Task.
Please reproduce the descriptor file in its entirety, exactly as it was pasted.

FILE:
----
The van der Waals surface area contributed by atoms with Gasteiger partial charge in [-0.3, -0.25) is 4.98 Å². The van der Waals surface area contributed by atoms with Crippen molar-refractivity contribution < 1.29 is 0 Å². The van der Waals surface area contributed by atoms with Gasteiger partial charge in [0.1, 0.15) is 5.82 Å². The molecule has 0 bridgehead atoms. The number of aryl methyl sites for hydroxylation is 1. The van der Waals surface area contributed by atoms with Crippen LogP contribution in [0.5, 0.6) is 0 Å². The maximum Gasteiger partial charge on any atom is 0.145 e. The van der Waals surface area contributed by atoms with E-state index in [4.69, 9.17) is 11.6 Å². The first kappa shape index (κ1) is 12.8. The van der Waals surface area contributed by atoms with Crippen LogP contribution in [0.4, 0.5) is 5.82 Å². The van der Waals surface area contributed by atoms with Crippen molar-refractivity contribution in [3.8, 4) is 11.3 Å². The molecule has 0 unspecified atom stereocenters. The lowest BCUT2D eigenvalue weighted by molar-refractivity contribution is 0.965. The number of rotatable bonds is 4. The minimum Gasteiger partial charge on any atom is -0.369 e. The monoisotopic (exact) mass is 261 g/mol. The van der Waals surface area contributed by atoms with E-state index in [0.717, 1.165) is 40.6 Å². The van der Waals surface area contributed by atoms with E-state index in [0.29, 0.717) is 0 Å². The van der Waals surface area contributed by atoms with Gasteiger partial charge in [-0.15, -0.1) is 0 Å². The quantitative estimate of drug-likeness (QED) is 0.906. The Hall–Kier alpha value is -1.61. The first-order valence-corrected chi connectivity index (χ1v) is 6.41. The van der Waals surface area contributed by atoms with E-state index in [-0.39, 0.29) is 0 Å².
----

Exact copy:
The van der Waals surface area contributed by atoms with Gasteiger partial charge in [-0.3, -0.25) is 4.98 Å². The van der Waals surface area contributed by atoms with Crippen molar-refractivity contribution < 1.29 is 0 Å². The van der Waals surface area contributed by atoms with Gasteiger partial charge in [0.1, 0.15) is 5.82 Å². The molecule has 0 bridgehead atoms. The number of aryl methyl sites for hydroxylation is 1. The van der Waals surface area contributed by atoms with Crippen LogP contribution in [0.5, 0.6) is 0 Å². The maximum Gasteiger partial charge on any atom is 0.145 e. The van der Waals surface area contributed by atoms with E-state index in [4.69, 9.17) is 11.6 Å². The first kappa shape index (κ1) is 12.8. The van der Waals surface area contributed by atoms with Crippen LogP contribution in [0.4, 0.5) is 5.82 Å². The van der Waals surface area contributed by atoms with Crippen molar-refractivity contribution in [3.8, 4) is 11.3 Å². The molecule has 0 unspecified atom stereocenters. The lowest BCUT2D eigenvalue weighted by molar-refractivity contribution is 0.965. The number of rotatable bonds is 4. The minimum Gasteiger partial charge on any atom is -0.369 e. The monoisotopic (exact) mass is 261 g/mol. The van der Waals surface area contributed by atoms with E-state index in [0.717, 1.165) is 40.6 Å². The van der Waals surface area contributed by atoms with E-state index in [0.29, 0.717) is 0 Å². The van der Waals surface area contributed by atoms with Gasteiger partial charge in [-0.15, -0.1) is 0 Å². The quantitative estimate of drug-likeness (QED) is 0.906. The Hall–Kier alpha value is -1.61. The first-order valence-corrected chi connectivity index (χ1v) is 6.41. The van der Waals surface area contributed by atoms with E-state index in [-0.39, 0.29) is 0 Å².